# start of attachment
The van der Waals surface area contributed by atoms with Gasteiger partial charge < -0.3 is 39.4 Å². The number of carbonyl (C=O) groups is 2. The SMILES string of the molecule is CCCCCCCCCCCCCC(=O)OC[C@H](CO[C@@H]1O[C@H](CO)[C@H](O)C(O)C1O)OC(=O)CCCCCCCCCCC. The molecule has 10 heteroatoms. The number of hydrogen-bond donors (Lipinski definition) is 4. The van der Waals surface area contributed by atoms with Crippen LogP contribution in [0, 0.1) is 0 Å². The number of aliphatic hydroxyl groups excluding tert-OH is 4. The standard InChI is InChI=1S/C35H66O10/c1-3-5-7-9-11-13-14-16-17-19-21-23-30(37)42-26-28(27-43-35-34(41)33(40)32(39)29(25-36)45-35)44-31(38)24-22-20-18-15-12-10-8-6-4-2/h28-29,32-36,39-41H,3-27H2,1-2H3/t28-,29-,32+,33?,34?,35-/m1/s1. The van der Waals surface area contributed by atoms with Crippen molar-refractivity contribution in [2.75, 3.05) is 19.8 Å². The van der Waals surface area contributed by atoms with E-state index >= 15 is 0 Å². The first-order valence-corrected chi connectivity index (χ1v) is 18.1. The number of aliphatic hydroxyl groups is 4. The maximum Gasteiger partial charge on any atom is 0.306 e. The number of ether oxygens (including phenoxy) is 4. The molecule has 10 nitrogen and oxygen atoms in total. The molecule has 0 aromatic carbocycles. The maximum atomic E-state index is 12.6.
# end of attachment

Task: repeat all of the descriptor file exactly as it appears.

The van der Waals surface area contributed by atoms with Gasteiger partial charge < -0.3 is 39.4 Å². The number of carbonyl (C=O) groups is 2. The SMILES string of the molecule is CCCCCCCCCCCCCC(=O)OC[C@H](CO[C@@H]1O[C@H](CO)[C@H](O)C(O)C1O)OC(=O)CCCCCCCCCCC. The molecule has 10 heteroatoms. The number of hydrogen-bond donors (Lipinski definition) is 4. The van der Waals surface area contributed by atoms with Crippen LogP contribution in [0, 0.1) is 0 Å². The number of aliphatic hydroxyl groups excluding tert-OH is 4. The standard InChI is InChI=1S/C35H66O10/c1-3-5-7-9-11-13-14-16-17-19-21-23-30(37)42-26-28(27-43-35-34(41)33(40)32(39)29(25-36)45-35)44-31(38)24-22-20-18-15-12-10-8-6-4-2/h28-29,32-36,39-41H,3-27H2,1-2H3/t28-,29-,32+,33?,34?,35-/m1/s1. The van der Waals surface area contributed by atoms with Crippen molar-refractivity contribution in [2.75, 3.05) is 19.8 Å². The van der Waals surface area contributed by atoms with E-state index >= 15 is 0 Å². The first-order valence-corrected chi connectivity index (χ1v) is 18.1. The number of aliphatic hydroxyl groups is 4. The maximum Gasteiger partial charge on any atom is 0.306 e. The number of ether oxygens (including phenoxy) is 4. The molecule has 10 nitrogen and oxygen atoms in total. The molecule has 0 aromatic carbocycles. The maximum atomic E-state index is 12.6.